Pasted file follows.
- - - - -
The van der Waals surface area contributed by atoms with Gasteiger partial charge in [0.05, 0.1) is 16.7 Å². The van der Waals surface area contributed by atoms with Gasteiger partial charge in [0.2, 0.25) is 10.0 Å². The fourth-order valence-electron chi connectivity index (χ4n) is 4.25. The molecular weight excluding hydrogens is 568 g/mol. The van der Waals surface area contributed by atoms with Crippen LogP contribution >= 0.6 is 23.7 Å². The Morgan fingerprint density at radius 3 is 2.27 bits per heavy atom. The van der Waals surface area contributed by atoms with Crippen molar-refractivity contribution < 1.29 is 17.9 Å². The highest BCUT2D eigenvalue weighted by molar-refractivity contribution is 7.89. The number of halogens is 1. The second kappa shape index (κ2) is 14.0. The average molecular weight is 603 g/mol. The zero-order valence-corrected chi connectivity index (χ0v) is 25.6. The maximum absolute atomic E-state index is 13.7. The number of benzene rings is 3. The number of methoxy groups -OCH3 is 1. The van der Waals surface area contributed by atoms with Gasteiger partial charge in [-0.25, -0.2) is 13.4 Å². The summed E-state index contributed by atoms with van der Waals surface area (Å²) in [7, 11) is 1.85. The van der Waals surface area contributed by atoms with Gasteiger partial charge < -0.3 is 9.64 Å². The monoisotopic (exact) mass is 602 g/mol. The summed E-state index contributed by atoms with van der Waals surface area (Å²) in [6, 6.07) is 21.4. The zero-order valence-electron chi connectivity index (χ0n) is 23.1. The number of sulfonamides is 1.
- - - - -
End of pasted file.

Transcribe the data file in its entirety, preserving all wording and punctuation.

The van der Waals surface area contributed by atoms with Gasteiger partial charge in [0.05, 0.1) is 16.7 Å². The van der Waals surface area contributed by atoms with Gasteiger partial charge in [0.2, 0.25) is 10.0 Å². The fourth-order valence-electron chi connectivity index (χ4n) is 4.25. The molecular weight excluding hydrogens is 568 g/mol. The van der Waals surface area contributed by atoms with Crippen LogP contribution >= 0.6 is 23.7 Å². The Morgan fingerprint density at radius 3 is 2.27 bits per heavy atom. The van der Waals surface area contributed by atoms with Crippen molar-refractivity contribution < 1.29 is 17.9 Å². The highest BCUT2D eigenvalue weighted by molar-refractivity contribution is 7.89. The number of halogens is 1. The second kappa shape index (κ2) is 14.0. The average molecular weight is 603 g/mol. The zero-order valence-corrected chi connectivity index (χ0v) is 25.6. The maximum absolute atomic E-state index is 13.7. The number of benzene rings is 3. The number of methoxy groups -OCH3 is 1. The van der Waals surface area contributed by atoms with Gasteiger partial charge in [-0.25, -0.2) is 13.4 Å². The summed E-state index contributed by atoms with van der Waals surface area (Å²) in [7, 11) is 1.85. The van der Waals surface area contributed by atoms with Gasteiger partial charge < -0.3 is 9.64 Å². The monoisotopic (exact) mass is 602 g/mol. The summed E-state index contributed by atoms with van der Waals surface area (Å²) in [6, 6.07) is 21.4. The zero-order valence-electron chi connectivity index (χ0n) is 23.1. The number of sulfonamides is 1.